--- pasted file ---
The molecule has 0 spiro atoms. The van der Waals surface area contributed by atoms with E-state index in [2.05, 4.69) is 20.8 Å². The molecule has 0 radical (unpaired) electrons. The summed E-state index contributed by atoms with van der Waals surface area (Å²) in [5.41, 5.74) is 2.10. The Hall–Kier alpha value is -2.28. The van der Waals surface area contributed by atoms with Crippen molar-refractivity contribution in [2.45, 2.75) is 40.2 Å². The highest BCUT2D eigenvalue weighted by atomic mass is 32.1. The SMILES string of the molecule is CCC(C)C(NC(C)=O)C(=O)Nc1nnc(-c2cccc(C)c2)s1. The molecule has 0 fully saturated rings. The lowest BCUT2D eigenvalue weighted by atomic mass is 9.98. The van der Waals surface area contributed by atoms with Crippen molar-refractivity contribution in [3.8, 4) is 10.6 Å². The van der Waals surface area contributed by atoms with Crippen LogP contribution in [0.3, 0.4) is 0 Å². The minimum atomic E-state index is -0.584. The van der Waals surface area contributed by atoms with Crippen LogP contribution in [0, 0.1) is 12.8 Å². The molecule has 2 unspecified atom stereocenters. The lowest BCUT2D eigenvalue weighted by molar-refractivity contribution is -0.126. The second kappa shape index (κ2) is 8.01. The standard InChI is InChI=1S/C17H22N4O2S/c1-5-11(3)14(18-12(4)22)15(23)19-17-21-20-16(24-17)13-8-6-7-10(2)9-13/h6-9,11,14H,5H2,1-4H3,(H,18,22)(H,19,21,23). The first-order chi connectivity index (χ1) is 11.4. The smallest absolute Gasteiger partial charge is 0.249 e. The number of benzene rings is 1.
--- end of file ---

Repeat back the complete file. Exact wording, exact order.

The molecule has 0 spiro atoms. The van der Waals surface area contributed by atoms with E-state index in [2.05, 4.69) is 20.8 Å². The molecule has 0 radical (unpaired) electrons. The summed E-state index contributed by atoms with van der Waals surface area (Å²) in [5.41, 5.74) is 2.10. The Hall–Kier alpha value is -2.28. The van der Waals surface area contributed by atoms with Crippen molar-refractivity contribution in [2.45, 2.75) is 40.2 Å². The highest BCUT2D eigenvalue weighted by atomic mass is 32.1. The SMILES string of the molecule is CCC(C)C(NC(C)=O)C(=O)Nc1nnc(-c2cccc(C)c2)s1. The molecule has 0 fully saturated rings. The lowest BCUT2D eigenvalue weighted by atomic mass is 9.98. The van der Waals surface area contributed by atoms with Crippen molar-refractivity contribution in [3.8, 4) is 10.6 Å². The van der Waals surface area contributed by atoms with Crippen LogP contribution in [0.3, 0.4) is 0 Å². The minimum atomic E-state index is -0.584. The van der Waals surface area contributed by atoms with Crippen LogP contribution in [0, 0.1) is 12.8 Å². The molecule has 2 unspecified atom stereocenters. The lowest BCUT2D eigenvalue weighted by molar-refractivity contribution is -0.126. The second kappa shape index (κ2) is 8.01. The standard InChI is InChI=1S/C17H22N4O2S/c1-5-11(3)14(18-12(4)22)15(23)19-17-21-20-16(24-17)13-8-6-7-10(2)9-13/h6-9,11,14H,5H2,1-4H3,(H,18,22)(H,19,21,23). The first-order chi connectivity index (χ1) is 11.4. The smallest absolute Gasteiger partial charge is 0.249 e. The number of benzene rings is 1.